Spring is coming.
The warm breeze brings the promise of possibility written in mud and woven in tiny, brightly colored buds.
It feels like surfacing—and I need it so badly. It tastes like hope and a new shade of bravery, the same hue as tiny purple crocuses. Nature buzzes again, and it just…gets me out of my shell.
But my shell has also been a nice home, one I’m a little reluctant to give up. You know how it is, we get tossed around by life and build walls like skyscrapers—”Keep the hurt out,” they say.
But they keep the love out, too. They keep joy and spontaneity at bay.
They keep us living in the shadows, lost in the ghosts of relationship past, the very real grief we felt, and the relentless struggle to understand why things went wrong.
For me, a list of failed relationships and one broken engagement keeps me quite cautious these days.
“Don’t get too close,” the walls whisper. “You know how much it hurts when love falls apart.”
But I wonder—is it really failure? Because no matter how unfortunate these situations were—I learned. No, the growth did not always look pretty; it often looked like cheap waterproof mascara that never lived up to its promises and the resulting black smudges around my eyes.
So many tears.
The hurt is not something to gloss over, ’cause I honestly find empowerment in knowing we can harvest gold from heartbreak and take responsibility for the roles we played.
There is wisdom in knowing I don’t ever want to lose myself like that again, that I don’t ever want to fall into someone or abandon my own life.
Yes, that’s all true. Also true: I’m holding myself back and I know it.
As the spring air speaks to me, she says boldly, “Oh honey—you can’t hide forever.”
And I can’t. I can’t stand frozen wondering if the past will repeat itself—straddling fear and suffocating the sh*t out of a fledgling bud of love that glistens with possibility like dew.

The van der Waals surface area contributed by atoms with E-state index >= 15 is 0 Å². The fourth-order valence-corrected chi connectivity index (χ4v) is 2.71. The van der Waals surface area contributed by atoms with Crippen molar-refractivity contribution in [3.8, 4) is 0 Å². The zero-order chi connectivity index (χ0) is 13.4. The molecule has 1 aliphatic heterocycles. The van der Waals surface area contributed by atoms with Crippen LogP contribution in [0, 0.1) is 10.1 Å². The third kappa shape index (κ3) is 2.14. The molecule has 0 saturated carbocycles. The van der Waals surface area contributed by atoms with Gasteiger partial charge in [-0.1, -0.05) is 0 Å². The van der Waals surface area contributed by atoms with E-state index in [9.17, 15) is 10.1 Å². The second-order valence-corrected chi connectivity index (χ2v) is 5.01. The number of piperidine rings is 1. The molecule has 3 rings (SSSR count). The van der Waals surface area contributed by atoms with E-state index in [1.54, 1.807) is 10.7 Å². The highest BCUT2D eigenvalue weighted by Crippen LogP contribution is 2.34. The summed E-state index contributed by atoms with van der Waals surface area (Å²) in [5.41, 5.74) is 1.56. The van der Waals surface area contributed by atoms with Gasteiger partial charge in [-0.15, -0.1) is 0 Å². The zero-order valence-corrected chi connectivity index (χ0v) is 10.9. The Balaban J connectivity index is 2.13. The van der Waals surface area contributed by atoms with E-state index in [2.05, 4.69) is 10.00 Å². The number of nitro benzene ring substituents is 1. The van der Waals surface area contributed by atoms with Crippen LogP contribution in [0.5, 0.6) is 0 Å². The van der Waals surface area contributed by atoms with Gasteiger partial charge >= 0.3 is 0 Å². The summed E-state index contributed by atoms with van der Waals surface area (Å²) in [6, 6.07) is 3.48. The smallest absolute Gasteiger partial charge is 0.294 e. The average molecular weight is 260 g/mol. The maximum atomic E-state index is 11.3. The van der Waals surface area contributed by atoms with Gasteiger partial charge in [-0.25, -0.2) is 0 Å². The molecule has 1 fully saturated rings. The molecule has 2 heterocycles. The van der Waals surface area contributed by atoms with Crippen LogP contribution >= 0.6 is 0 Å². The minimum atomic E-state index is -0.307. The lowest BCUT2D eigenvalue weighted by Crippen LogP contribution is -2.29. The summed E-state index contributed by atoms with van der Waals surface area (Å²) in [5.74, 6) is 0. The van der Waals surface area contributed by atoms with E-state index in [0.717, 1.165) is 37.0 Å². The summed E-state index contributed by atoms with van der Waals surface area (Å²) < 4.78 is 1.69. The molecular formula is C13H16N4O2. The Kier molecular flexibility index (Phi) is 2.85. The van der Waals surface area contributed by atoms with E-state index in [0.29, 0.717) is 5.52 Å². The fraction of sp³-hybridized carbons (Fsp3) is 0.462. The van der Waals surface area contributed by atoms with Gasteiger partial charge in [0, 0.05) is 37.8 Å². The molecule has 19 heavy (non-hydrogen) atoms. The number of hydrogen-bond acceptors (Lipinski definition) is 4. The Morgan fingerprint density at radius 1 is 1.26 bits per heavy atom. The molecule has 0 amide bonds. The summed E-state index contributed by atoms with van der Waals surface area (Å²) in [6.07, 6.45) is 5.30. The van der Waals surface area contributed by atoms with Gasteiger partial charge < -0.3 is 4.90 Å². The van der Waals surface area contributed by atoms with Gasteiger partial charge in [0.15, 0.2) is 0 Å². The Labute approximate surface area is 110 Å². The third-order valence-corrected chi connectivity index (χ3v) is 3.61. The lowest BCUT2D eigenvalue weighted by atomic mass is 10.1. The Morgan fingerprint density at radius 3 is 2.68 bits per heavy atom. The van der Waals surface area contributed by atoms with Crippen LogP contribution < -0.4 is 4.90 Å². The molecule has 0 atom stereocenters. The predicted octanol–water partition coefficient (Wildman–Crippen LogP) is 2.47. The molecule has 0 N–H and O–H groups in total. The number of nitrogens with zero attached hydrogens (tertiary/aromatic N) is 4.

We can’t hide from the unpredictability, beauty, tenderness, and chaos that is life. We can’t hide from the vulnerability of connection.
We have to trust that our growth is real, that it has amounted to something more than subtle shapes and shifts within our own secret inner realms. We have to trust that it has amounted to tangible changes in the well-worn grooves of old patterns we are just so done with.
We have to trust ourselves in order to trust another.
As I wander through these words and the raw labyrinths of my thoughts, I think about the man who has been in my life for the last nine months. It’s been such a delight getting to know you, my love.
I can’t hide from your luscious kisses and the ever-expanding depth of my feelings for you.
I can’t hide from our laughter.
I can’t hide from the way you make me a priority and hold me on the really hard days.
We’ve got a good thing going, that’s for damn sure.
And I don’t want to hide from it. I want to enjoy it. I want to savor the sweetness of you and me, our lips meeting at the end of a long day. I want to embrace committing more fully to you. I want to eagerly explore the threads of what a future could look like together.
At what point do our walls become not something that keeps us safe, but the thing that keeps us stuck?
So, I test out the waters, show you my scars, and tell you my stories. I reveal my witchy ways and dark humor and stick out my tongue. I practice maintaining good boundaries, I test you (probably too many times), and see how you respond when I’m not at my best.
At a certain point, enough is enough.
We aren’t meant to stay still forever, that’s just not life—and granted, I don’t think we have to make giant, earth-shattering leaps.
Those of us who are afraid to get our tender hearts hurt again, well, we can take small steps. We can move forward with curiosity, into a fresh burst of sunlight. We can play and explore, seeing what it is like to be close, to trust, to need another, to lean into delicious feelings of care.
Love is always a risk. And loving does not make us stupid or naive—it makes us courageous.
It expands our hearts a thousandfold in all directions.
And that sweetness warms the world.
As for me, I know it’s time to stop holding onto the tangled strings of the past that curl with exhausted questions—what I did wrong, how I neglected myself back then, how badly I was treated, how I allowed it, and on and on. Oh, the stories are longer than the Appalachian Trail. I may never fully understand it all, but that’s okay.
I let go a little and open my palms, feeling the warm spring breeze on my fingertips.
It’s more of a process than a singular action.
So tonight, my love, I will melt into your kisses, look at you intensely, and tell you I absolutely adore you.
This feels like a really good start.